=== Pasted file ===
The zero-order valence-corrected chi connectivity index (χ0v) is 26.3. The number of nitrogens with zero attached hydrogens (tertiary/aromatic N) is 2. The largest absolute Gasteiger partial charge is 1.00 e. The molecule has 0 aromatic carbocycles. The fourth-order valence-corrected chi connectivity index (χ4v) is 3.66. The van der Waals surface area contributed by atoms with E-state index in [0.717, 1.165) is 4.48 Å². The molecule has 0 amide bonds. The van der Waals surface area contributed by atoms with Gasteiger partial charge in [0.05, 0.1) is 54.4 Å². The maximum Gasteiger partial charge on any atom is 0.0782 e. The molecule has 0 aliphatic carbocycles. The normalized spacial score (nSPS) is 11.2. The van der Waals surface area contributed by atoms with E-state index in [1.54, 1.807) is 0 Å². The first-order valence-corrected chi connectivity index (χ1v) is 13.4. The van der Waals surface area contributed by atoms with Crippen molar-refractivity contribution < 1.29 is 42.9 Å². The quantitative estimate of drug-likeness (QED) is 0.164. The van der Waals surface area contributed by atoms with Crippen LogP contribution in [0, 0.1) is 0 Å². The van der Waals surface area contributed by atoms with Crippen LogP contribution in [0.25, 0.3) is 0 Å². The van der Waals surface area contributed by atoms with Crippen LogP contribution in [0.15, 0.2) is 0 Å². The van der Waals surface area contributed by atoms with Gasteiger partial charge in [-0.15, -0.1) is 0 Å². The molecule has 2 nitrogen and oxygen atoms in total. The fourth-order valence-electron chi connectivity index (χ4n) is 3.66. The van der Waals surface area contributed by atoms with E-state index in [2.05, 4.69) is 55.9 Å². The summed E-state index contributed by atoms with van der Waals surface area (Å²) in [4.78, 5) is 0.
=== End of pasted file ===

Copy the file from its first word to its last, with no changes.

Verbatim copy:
The zero-order valence-corrected chi connectivity index (χ0v) is 26.3. The number of nitrogens with zero attached hydrogens (tertiary/aromatic N) is 2. The largest absolute Gasteiger partial charge is 1.00 e. The molecule has 0 aromatic carbocycles. The fourth-order valence-corrected chi connectivity index (χ4v) is 3.66. The van der Waals surface area contributed by atoms with E-state index in [0.717, 1.165) is 4.48 Å². The molecule has 0 amide bonds. The van der Waals surface area contributed by atoms with Gasteiger partial charge in [0.05, 0.1) is 54.4 Å². The maximum Gasteiger partial charge on any atom is 0.0782 e. The molecule has 0 aliphatic carbocycles. The normalized spacial score (nSPS) is 11.2. The van der Waals surface area contributed by atoms with E-state index in [1.54, 1.807) is 0 Å². The first-order valence-corrected chi connectivity index (χ1v) is 13.4. The van der Waals surface area contributed by atoms with Crippen molar-refractivity contribution < 1.29 is 42.9 Å². The quantitative estimate of drug-likeness (QED) is 0.164. The van der Waals surface area contributed by atoms with Crippen LogP contribution in [0, 0.1) is 0 Å². The van der Waals surface area contributed by atoms with Crippen LogP contribution in [0.25, 0.3) is 0 Å². The van der Waals surface area contributed by atoms with Crippen LogP contribution in [0.15, 0.2) is 0 Å². The van der Waals surface area contributed by atoms with Gasteiger partial charge in [-0.15, -0.1) is 0 Å². The molecule has 2 nitrogen and oxygen atoms in total. The fourth-order valence-electron chi connectivity index (χ4n) is 3.66. The van der Waals surface area contributed by atoms with E-state index in [2.05, 4.69) is 55.9 Å². The summed E-state index contributed by atoms with van der Waals surface area (Å²) in [4.78, 5) is 0.